Treasury Secretary Steve Mnuchin can’t guarantee middle class wouldn’t pay more under tax plan

Steven Mnuchin says tax plan to create ‘jobs, jobs, jobs’

“I can’t make any guarantees until this thing is done and it’s on the president’s desk. But I can tell you, that’s our number one objective in this,” Mnuchin said on “Good Morning America.”

The blueprint, which the White House unveiled Wednesday, calls for dramatically cutting federal taxes for businesses and simplifying rules for individuals. The plan would slash corporate taxes to 15 percent for large and small businesses, as well as consolidate categories for individual taxpayers, lowering the top bracket from nearly 40 percent to 35 percent.

But the Trump administration left key questions about the tax plan unanswered, such as how it would affect the middle class and the wealthy. Mnuchin avoided sharing further details of the plan in the interview with “GMA” this morning.

“The details of taxes are very complicated and we’re committed to working quickly and getting this done,” the treasury secretary said.

Another “objective” of the plan, Mnuchin said, is to ensure no absolute tax cuts for the wealthy. But when pressed further by Stephanopoulos, he declined to make any guarantees on that point as well, and said he couldn’t say how the plan would affect Trump himself, amid continued calls for the president to release his tax returns.

“Let me just say this isn’t about President Trump’s tax returns; this is about the American public’s tax returns,” Mnuchin said. “This is about creating economic effect for small and medium-sized businesses and making sure they have the same opportunities as large corporations.”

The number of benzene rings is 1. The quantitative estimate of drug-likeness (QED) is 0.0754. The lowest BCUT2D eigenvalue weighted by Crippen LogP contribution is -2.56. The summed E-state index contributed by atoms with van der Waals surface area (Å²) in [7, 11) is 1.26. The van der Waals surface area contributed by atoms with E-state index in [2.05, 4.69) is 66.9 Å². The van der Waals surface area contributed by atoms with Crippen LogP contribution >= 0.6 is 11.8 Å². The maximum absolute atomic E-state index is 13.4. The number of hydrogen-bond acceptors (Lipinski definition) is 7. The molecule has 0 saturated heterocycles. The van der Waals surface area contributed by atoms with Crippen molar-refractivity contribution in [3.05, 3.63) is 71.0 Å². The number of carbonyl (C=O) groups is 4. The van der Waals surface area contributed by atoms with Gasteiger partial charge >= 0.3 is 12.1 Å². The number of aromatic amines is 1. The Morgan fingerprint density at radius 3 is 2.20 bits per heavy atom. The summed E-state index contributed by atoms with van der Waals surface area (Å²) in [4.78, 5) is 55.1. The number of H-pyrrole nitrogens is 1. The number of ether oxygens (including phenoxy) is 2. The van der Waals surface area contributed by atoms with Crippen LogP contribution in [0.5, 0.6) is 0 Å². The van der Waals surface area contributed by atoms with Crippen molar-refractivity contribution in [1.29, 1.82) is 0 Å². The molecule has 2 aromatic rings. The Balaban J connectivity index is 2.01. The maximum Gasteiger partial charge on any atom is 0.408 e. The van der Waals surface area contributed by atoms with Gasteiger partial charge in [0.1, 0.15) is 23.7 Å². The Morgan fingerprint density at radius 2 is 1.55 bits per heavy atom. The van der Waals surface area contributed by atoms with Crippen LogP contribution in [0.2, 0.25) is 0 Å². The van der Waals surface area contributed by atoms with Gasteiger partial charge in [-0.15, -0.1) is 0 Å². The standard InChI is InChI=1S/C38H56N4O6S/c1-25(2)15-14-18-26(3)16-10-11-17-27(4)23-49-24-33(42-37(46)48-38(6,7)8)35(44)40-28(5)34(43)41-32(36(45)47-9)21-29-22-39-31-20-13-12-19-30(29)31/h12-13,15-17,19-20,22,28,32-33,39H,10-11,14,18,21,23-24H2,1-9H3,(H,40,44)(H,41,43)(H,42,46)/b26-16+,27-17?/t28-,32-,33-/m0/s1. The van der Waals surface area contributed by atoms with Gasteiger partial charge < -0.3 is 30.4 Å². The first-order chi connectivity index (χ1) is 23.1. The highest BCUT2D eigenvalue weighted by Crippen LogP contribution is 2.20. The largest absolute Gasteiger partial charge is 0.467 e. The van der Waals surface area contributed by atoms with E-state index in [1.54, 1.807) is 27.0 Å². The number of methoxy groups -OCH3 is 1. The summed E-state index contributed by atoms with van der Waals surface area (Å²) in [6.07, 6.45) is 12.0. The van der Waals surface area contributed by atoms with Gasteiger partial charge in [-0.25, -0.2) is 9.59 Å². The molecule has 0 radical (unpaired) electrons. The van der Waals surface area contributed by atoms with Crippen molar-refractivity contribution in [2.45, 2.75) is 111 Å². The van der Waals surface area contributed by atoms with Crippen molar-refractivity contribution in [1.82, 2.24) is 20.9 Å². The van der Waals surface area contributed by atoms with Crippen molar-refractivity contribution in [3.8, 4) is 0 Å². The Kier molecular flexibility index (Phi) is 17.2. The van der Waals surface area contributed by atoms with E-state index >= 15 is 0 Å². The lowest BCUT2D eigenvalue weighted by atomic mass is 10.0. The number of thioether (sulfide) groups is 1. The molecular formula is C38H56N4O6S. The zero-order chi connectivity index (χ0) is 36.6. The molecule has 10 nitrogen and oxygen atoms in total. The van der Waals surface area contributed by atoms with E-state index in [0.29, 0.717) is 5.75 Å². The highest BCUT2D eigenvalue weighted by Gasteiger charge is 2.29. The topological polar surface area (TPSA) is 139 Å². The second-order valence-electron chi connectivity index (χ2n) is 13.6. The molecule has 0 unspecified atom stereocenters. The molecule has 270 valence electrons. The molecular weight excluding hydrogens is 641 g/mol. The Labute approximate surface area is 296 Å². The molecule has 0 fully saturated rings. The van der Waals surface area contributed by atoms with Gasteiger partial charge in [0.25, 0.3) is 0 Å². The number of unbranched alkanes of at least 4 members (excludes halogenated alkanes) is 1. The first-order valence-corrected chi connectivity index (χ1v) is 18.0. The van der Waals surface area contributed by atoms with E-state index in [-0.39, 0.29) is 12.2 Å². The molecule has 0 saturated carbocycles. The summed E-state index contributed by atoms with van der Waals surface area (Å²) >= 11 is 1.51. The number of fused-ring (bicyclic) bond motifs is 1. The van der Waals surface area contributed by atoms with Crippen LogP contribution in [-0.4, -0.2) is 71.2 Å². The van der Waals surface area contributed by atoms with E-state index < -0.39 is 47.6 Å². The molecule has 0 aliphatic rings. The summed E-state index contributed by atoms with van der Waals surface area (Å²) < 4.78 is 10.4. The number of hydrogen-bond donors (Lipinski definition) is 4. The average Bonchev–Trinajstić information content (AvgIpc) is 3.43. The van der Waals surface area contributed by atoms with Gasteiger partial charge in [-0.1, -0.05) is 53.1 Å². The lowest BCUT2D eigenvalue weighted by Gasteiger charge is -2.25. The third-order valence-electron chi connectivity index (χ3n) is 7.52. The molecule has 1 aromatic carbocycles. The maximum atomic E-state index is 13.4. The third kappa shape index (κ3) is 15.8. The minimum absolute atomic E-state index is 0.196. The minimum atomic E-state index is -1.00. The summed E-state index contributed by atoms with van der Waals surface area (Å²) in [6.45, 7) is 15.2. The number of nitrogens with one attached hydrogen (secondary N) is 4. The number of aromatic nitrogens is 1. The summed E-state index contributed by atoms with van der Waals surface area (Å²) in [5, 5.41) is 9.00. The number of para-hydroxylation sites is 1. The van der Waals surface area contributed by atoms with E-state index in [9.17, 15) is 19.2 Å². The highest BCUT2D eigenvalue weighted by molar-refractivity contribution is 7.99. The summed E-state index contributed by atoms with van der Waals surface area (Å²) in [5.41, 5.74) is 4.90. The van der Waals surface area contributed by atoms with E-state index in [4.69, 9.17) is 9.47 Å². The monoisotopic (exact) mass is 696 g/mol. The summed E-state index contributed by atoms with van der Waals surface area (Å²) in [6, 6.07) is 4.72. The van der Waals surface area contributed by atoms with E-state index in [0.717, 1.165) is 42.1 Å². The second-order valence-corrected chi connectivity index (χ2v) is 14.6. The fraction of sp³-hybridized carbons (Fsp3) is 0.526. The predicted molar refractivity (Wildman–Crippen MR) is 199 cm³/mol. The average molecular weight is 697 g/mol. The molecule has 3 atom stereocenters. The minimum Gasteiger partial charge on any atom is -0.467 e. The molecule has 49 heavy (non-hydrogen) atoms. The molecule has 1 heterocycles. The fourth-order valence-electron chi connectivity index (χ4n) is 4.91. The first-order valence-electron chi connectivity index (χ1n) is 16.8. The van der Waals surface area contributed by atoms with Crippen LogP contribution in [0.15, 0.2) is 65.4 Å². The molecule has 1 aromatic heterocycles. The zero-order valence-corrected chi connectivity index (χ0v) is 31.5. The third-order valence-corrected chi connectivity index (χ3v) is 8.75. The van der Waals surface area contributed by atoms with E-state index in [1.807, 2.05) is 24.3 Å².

During a press briefing at the White House Wednesday, Mnuchin told reporters the president has “no intention” of releasing his tax returns.

“The president has no intention. The president has released plenty of information and I think it’s given more financial disclosure than anybody else and the population has plenty of information,” Mnuchin said Wednesday when pressed at the briefing by ABC News’ Jonathan Karl on whether the U.S. public has the right to know what’s in Trump’s tax returns. “What this is about is creating jobs and creating economic growth.”

Experts interviewed by ABC News Wednesday largely agreed that the proposed tax cuts would significantly reduce federal revenue and balloon the federal deficit. One analysis, by the bi-partisan Committee for a Responsible Federal Budget, estimates that Trump’s tax plan would cost anywhere between $3 trillion and $7 trillion in lost revenue over the next decade.

Experts also said the broad brushstrokes of the blueprint lack the necessary details on the issue’s more complex and controversial questions.

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